Posted on: Apr 27, 2016 1:00:00 AM
In: Cuyamaca, District
Contact: Della Elliott (619) 644-7690 firstname.lastname@example.org
Cuyamaca College is revving up its annual Automotive Skills Day set for 8:30 a.m.-2 p.m. Saturday, May 7, showcasing its automotive technology program with high school and college students turning wrenches in head-to-head competition.
The skills competition takes place from 8:30-10:45 a.m., in the Automotive Technology complex (Building K) followed by a slew of auto- and technology-related activities and games, lunch, and ending with the awards presentation. Visitors can then head to the Grand Lawn for the student-run Coyote Music Festival taking place from noon to 4 p. m. Both events are free, as is parking, and open to the public.
Now in its 37th year, the longest running event at the Rancho San Diego campus this year will feature the college’s own automotive technology students, in addition to those from Monte Vista, Ramona, Grossmont, El Camino, Madison, and Crawford high schools, vying in basic and advanced divisions for thousands of dollars in cash and prizes.
Other activities taking place from 8:30-10:45 a.m. include:
Fun automotive games and challenges follow from 11-11:45 a.m., including:
Lunch follows at noon and awards are presented at 1 p.m.
Chris Branton, coordinator of the college’s automotive technology program and co-chair of the event, along with instructor Brad McCombs, said the event was expanded to draw more people and as part of the college’s efforts to recruit high school upperclassmen into the program.
“Because of the high cost of running an auto tech program, most high schools have shuttered their programs and we would like students to know that they can come to Cuyamaca College to get trained to pursue a career in the automotive service industry,” Branton said, noting that Grossmont and Monte Vista are the only two schools in the Grossmont Union High School District still offering auto tech classes.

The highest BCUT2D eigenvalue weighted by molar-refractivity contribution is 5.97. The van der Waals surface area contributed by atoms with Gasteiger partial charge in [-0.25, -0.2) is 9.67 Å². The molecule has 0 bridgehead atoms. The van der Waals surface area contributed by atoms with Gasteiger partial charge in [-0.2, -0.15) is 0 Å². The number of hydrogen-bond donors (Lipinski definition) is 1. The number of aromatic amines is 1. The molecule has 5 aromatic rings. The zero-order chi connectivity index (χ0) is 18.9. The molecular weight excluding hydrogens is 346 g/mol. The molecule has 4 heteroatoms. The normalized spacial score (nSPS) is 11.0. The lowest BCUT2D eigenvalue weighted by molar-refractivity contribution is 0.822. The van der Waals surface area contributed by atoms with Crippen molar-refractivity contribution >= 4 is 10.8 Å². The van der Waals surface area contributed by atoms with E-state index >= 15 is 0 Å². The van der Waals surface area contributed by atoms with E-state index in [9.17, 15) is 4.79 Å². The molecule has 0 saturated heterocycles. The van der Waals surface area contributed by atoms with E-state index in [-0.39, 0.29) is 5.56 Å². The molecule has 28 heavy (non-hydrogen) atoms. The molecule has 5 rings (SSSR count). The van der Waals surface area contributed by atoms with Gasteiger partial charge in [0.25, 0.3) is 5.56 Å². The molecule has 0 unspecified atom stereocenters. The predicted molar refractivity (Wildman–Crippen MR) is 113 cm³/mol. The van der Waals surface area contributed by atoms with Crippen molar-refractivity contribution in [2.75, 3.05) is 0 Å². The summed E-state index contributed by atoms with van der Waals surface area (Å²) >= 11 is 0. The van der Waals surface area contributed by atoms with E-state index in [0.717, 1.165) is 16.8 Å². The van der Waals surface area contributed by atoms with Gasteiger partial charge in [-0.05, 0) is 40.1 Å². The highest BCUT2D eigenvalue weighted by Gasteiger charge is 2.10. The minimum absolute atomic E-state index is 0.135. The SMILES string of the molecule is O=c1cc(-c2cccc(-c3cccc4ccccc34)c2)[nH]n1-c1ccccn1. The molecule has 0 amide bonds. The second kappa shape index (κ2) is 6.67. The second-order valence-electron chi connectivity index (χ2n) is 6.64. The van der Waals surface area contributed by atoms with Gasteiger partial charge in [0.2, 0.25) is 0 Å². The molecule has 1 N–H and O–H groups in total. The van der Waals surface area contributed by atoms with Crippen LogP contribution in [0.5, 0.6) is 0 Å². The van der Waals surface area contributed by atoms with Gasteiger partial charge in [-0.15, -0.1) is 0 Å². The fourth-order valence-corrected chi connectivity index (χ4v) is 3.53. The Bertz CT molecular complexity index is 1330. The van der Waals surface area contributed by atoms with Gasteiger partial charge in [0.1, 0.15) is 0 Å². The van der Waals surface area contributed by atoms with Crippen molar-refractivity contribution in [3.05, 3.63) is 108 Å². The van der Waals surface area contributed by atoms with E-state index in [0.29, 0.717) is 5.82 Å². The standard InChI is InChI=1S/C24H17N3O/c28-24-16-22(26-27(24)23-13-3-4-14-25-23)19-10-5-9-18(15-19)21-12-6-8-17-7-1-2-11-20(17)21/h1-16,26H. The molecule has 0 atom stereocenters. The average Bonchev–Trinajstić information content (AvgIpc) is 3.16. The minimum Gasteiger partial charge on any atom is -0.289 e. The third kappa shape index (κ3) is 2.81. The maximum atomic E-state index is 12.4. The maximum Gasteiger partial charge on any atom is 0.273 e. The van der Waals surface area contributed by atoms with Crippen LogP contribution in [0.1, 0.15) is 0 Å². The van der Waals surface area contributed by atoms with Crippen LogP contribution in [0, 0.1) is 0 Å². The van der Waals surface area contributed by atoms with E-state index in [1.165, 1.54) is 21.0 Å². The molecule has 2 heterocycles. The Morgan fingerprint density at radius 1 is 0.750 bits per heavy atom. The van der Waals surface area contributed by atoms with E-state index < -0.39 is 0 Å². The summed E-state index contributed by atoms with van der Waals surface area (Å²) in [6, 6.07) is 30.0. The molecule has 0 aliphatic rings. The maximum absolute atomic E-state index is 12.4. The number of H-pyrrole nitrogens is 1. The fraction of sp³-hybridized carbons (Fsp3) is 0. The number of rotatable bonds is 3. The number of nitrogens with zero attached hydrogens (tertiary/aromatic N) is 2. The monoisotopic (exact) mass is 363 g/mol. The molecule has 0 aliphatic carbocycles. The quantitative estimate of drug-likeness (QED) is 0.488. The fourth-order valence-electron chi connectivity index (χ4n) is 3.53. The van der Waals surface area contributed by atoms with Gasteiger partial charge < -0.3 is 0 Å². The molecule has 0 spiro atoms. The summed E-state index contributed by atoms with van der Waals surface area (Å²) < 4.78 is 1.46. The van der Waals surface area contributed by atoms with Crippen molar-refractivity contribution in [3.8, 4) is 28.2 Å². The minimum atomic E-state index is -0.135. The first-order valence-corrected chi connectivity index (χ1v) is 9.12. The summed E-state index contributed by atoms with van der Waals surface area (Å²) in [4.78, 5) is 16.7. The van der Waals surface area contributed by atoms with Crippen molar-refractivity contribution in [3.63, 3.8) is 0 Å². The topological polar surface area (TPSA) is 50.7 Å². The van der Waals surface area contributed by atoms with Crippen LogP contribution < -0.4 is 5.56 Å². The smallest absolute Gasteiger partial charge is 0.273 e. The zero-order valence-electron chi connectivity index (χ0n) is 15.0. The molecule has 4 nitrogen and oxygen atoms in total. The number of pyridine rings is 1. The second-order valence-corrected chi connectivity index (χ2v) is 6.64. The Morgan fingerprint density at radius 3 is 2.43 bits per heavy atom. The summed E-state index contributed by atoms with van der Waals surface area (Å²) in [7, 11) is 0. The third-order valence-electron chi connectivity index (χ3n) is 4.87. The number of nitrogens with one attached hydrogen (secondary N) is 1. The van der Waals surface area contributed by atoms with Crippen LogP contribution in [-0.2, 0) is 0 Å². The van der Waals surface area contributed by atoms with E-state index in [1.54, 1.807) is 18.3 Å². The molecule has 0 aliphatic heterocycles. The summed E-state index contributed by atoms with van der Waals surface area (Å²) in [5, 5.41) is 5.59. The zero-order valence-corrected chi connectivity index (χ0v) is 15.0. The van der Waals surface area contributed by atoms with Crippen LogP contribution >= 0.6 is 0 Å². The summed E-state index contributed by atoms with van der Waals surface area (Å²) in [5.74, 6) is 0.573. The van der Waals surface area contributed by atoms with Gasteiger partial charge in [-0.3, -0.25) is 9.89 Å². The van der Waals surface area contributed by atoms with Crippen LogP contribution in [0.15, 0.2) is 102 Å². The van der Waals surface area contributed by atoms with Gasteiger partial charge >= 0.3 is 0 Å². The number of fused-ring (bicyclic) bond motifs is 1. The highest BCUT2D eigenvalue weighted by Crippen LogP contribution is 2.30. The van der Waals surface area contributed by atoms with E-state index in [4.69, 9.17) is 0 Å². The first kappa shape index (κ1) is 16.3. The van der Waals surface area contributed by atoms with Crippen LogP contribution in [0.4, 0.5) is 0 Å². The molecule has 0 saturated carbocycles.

“We hope that by including our own students in Auto Skills Day competition, this might open the eyes of the high school students that this is a viable career option with a lot of opportunities,” Branton said. Organizers say the longevity of the event is due to the strong ties the college’s auto tech faculty has developed with local industry, and the mutual benefit of the program to the college, automotive shops and dealerships.
The local chapter of the Automotive Service Council of California is a strong supporter of the event, donating tens of thousands of dollars over the years in prizes for the competition. This year, tools totaling between $3,000-$6,000 in value will be awarded to students competing in individual and team categories of engine repair, transmission, suspension and steering, brakes, electrical, AC and engine performance.
Because of the academic rigor and well-rounded education that graduates of the program receive, these future technicians are not only exceptionally trained, but have the critical thinking abilities to diagnose and repair today’s computerized cars.
“Our students today represent tomorrow’s labor pool in the many career technical education programs that we offer and the auto tech program is certainly a reflection of our commitment to community and workplace needs,” Cuyamaca College President Julianna Barnes said.
With technical skills well beyond those needed in the past, graduates of Cuyamaca’s program who go on to get industry certification can expect an average annual salary of between $40,000 and $60,000. Entry-level salaries are typically in the mid-$20- to $30,000 range, and the pay of top earners in high-volume dealership shops can exceed $100,000.
One reason to include other college programs relating to STEM (Science, Technology, Engineering and Mathematics) in Auto Skills Day is to draw attention to the fact that the applied sciences and math, as well as English, are included in the curricula of students interested in pursuing careers in automotive technology.
“Some students have this misconception that math and English skills are not needed to pursue this field,” McCombs said. “The reality is that they need to understand how math is applied in the work they do and that reading comprehension is important to understand what they come across in repair procedures manuals.”
Industry analysts project a pronounced shortage of automotive technicians within the next five to 10 years as the crop of new employees steadily shrinks, due to a decreased emphasis on vocational training in high schools.
Cuyamaca College is at 900 Rancho San Diego Parkway in Rancho San Diego. For campus and driving maps, go to www.cuyamaca.edu, or call (619) 660-4000.